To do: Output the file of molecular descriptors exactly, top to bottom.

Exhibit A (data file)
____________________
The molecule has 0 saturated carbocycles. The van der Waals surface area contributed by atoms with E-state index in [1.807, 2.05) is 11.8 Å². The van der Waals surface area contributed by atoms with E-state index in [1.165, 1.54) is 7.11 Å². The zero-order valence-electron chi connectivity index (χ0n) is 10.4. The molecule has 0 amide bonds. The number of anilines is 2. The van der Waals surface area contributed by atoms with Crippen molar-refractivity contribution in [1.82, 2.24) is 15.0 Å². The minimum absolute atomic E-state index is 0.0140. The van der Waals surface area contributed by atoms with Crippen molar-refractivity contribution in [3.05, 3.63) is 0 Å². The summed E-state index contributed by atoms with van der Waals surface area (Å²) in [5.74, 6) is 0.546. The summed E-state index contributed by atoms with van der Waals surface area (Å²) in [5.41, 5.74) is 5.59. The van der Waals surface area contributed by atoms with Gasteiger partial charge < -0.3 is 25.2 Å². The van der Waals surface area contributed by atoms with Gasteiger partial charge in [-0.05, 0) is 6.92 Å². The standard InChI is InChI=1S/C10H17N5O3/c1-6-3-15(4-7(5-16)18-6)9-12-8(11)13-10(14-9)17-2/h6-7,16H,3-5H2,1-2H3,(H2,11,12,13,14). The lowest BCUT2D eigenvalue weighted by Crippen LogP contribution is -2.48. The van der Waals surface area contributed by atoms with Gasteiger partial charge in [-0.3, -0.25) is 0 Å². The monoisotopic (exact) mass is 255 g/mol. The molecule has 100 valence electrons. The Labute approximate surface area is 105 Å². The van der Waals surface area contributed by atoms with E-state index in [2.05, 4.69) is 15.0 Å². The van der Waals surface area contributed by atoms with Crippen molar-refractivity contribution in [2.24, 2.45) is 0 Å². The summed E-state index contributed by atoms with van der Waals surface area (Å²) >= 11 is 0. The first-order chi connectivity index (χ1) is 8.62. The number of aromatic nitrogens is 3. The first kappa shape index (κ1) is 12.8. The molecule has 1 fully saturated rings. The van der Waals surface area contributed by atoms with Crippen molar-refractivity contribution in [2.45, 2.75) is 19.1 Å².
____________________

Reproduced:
The molecule has 0 saturated carbocycles. The van der Waals surface area contributed by atoms with E-state index in [1.807, 2.05) is 11.8 Å². The van der Waals surface area contributed by atoms with E-state index in [1.165, 1.54) is 7.11 Å². The zero-order valence-electron chi connectivity index (χ0n) is 10.4. The molecule has 0 amide bonds. The number of anilines is 2. The van der Waals surface area contributed by atoms with Crippen molar-refractivity contribution in [1.82, 2.24) is 15.0 Å². The minimum absolute atomic E-state index is 0.0140. The van der Waals surface area contributed by atoms with Crippen molar-refractivity contribution in [3.05, 3.63) is 0 Å². The summed E-state index contributed by atoms with van der Waals surface area (Å²) in [5.74, 6) is 0.546. The summed E-state index contributed by atoms with van der Waals surface area (Å²) in [5.41, 5.74) is 5.59. The van der Waals surface area contributed by atoms with Gasteiger partial charge < -0.3 is 25.2 Å². The van der Waals surface area contributed by atoms with Gasteiger partial charge in [-0.05, 0) is 6.92 Å². The standard InChI is InChI=1S/C10H17N5O3/c1-6-3-15(4-7(5-16)18-6)9-12-8(11)13-10(14-9)17-2/h6-7,16H,3-5H2,1-2H3,(H2,11,12,13,14). The lowest BCUT2D eigenvalue weighted by Crippen LogP contribution is -2.48. The van der Waals surface area contributed by atoms with Gasteiger partial charge in [-0.3, -0.25) is 0 Å². The monoisotopic (exact) mass is 255 g/mol. The molecule has 100 valence electrons. The Labute approximate surface area is 105 Å². The van der Waals surface area contributed by atoms with E-state index in [2.05, 4.69) is 15.0 Å². The van der Waals surface area contributed by atoms with Crippen molar-refractivity contribution in [2.24, 2.45) is 0 Å². The summed E-state index contributed by atoms with van der Waals surface area (Å²) >= 11 is 0. The first-order chi connectivity index (χ1) is 8.62. The number of aromatic nitrogens is 3. The first kappa shape index (κ1) is 12.8. The molecule has 1 fully saturated rings. The van der Waals surface area contributed by atoms with Crippen molar-refractivity contribution in [2.45, 2.75) is 19.1 Å².